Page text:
Outside magazine, May 1994
Sacred Horses: Memoirs of a Turkmen Cowboy, by Jonathan Evan Maslow (Random House, $25). "I had just turned 40, the biblical halfway point in life, and found myself divorced and without children--in other words, a biologically superfluous male, footloose, and still afflicted with a pulsating wanderlust." So horse enthusiast Jonathan Maslow describes the inspiration for his 1991 boondoggle in Turkmenistan. His hope was to find a rare desert horse known as the Akhal-Teke-- almost wiped out under Soviet rule--and to ride one across the Kara Kum desert, "with only the treeless plain, the horizon, and Chekhov's 'baked lilac sky' before me."
Although that ride never happened, Maslow succeeded in other, unexpected ways despite constantly thwarted plans and the interference of bumbling KGB agents. Horse breeders and traders befriended him and brought him to the only private Akhal-Teke stud farm in Turkmenistan. The desert yielded some of its secrets, among them the realization that "I wasn't a good enough rider to make a solo journey through such an implacably hostile environment... a hard lesson for a male." His account, fresh and funny, weaves together personal anecdote, the history of Turkmenistan and the Akhal-Tekes, and the changes rumbling through a remote Central Asian republic on the eve of revolution. May midlife crises always yield such pleasures.
An Empire of the East: Travels in Indonesia, by Norman Lewis (Holt, $25). In 1991, veteran travel writer Norman Lewis explored the Indonesian archipelago of 13,000-odd islands, focusing on North Sumatra, East Timor, and Irian Jaya--all places increasingly squeezed by the Indonesian government's drive to modernize. The resulting book is a collection of astute observations on the collision of tribal culture, tropical ecology, and an imperial policy that dislocates people from their history, land, and customs.
Although he's never polemical, Lewis arouses outrage in the best way: First he seduces with descriptions of Indonesia's natural beauty, which includes rare rainforest species such as the Malayan sun bear and the barking deer; then he details such scenes as the government-sponsored migration of millions of landless peasants from overpopulated Java and Bali to "farms" on the outer islands, which prove to be no more than sites rudely hacked from the forest. "Change in Indonesia is rapid and sometimes depressing," Lewis writes. "Today's luxuriant forest is tomorrow's bare hillside, and today's mountain tomorrow's copper mine." Despite the depredations he describes, however, there's nothing depressing about this sensitive and beautifully written book.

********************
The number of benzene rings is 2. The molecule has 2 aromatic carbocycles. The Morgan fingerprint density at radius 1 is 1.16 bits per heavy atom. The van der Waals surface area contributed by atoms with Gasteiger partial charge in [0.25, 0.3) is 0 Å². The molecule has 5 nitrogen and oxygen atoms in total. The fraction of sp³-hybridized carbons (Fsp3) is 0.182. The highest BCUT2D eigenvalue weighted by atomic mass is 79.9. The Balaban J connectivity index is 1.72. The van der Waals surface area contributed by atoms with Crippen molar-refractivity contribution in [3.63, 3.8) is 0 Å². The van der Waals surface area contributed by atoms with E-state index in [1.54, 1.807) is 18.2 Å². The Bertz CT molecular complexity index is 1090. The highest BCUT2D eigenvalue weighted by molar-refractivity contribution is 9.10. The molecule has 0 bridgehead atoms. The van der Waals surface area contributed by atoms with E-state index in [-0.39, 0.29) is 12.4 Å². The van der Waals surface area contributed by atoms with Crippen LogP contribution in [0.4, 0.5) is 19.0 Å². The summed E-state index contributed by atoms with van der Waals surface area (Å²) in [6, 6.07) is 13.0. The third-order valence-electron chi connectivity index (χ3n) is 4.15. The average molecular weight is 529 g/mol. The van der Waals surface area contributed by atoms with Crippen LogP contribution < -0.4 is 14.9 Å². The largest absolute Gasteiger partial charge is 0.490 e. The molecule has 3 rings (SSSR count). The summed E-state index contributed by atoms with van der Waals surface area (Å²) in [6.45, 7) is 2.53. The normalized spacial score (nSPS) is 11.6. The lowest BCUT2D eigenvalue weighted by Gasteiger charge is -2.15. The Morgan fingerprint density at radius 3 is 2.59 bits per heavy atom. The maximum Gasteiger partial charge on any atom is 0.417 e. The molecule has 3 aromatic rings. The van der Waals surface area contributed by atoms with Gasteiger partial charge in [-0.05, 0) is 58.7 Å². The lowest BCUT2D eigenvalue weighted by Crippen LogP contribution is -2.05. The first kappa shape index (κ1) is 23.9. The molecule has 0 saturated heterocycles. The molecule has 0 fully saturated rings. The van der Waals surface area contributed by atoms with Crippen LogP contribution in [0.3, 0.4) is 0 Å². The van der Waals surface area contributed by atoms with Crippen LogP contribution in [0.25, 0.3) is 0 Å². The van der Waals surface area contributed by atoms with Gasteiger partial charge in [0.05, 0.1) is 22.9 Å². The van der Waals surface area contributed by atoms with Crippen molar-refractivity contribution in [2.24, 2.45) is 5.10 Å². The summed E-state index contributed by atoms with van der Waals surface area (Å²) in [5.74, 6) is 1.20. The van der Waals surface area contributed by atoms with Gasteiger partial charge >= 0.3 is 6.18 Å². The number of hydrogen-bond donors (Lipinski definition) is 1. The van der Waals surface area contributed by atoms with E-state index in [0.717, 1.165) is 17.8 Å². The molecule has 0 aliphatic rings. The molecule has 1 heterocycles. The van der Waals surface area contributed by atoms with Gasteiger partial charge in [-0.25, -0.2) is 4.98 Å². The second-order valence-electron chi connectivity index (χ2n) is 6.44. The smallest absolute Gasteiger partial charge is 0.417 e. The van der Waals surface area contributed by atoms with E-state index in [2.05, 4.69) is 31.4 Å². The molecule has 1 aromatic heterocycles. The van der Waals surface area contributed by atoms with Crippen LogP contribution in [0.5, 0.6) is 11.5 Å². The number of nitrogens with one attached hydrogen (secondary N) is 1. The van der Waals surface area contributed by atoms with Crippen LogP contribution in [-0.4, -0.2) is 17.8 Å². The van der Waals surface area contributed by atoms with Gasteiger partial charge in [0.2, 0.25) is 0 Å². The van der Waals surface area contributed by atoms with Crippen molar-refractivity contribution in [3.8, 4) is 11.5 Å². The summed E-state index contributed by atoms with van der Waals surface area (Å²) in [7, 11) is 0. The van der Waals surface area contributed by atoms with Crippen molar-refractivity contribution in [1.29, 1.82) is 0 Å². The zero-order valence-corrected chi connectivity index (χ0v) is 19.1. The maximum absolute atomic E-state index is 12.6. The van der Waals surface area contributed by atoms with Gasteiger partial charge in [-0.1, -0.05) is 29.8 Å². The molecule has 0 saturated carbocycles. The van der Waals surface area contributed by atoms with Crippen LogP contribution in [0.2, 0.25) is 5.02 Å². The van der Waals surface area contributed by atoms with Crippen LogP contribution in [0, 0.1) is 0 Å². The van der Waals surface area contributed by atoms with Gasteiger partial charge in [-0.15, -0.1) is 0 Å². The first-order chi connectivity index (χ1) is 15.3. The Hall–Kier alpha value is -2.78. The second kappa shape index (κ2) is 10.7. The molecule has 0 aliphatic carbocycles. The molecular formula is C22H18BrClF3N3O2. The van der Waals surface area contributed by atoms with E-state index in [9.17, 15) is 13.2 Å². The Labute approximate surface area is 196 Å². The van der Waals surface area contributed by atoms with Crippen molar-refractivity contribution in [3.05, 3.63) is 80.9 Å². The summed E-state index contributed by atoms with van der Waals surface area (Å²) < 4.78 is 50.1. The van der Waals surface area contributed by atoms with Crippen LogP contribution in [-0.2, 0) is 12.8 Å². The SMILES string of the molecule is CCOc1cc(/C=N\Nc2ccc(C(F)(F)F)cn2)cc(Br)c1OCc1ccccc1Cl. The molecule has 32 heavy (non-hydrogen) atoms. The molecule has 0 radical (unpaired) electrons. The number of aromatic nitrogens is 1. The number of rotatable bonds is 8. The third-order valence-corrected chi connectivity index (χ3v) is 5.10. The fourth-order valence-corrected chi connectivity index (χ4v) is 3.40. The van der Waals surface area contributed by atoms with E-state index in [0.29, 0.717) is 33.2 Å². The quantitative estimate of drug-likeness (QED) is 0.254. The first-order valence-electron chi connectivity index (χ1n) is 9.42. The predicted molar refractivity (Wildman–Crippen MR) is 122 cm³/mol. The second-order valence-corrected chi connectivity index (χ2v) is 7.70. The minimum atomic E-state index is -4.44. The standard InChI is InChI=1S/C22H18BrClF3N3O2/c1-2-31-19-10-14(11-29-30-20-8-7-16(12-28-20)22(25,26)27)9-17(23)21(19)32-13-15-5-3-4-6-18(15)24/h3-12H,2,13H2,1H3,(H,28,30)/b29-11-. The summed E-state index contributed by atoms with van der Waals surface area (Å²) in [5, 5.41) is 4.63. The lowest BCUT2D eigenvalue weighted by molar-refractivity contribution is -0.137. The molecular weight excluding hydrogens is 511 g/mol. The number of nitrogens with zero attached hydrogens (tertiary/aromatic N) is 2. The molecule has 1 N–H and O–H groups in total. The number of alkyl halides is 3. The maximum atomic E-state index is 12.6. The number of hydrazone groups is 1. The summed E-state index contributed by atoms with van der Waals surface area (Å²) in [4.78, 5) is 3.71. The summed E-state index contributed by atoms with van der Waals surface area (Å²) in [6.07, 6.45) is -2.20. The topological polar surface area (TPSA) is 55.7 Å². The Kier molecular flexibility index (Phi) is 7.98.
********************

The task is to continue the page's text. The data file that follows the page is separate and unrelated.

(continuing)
The Forty Fathom Bank, by Les Galloway (Chronicle Books, $10.95). It's 1940, and Hitler's Germany has effectively shut down the North Sea fishery creating, among other calamities, a shortage of fish-liver oil, a vital source of vitamin A. When San Francisco fishermen subsequently discover that a small gray nurse shark indigenous to the waters off northern California is loaded with the nutrient, prices skyrocket and a feeding frenzy ensues. Les Galloway's stunning and suspenseful novella turns on this unusual plot point and the greed of one poor fisherman struggling to raise a family. In return for a share of the catch, a local seaman leads him to a lucky spot off the 40-fathom bank--but as the fisherman's hold fills with valuable fish, he suddenly views his guide as very dispensable: "Everything seemed sinister, the pearly haze, the thick morning air, and the tumid sea water.... For the first time in my life, I didn't want words, but some kind of violence." What transpires is a morality play as troubling as the roiling sea itself. Galloway, who died in 1990, worked as a commercial fisherman for most of his life. And while sea stories tend to bear the obligatory book-jacket comparisons to Hemingway, Galloway's authentic tale actually deserves as much.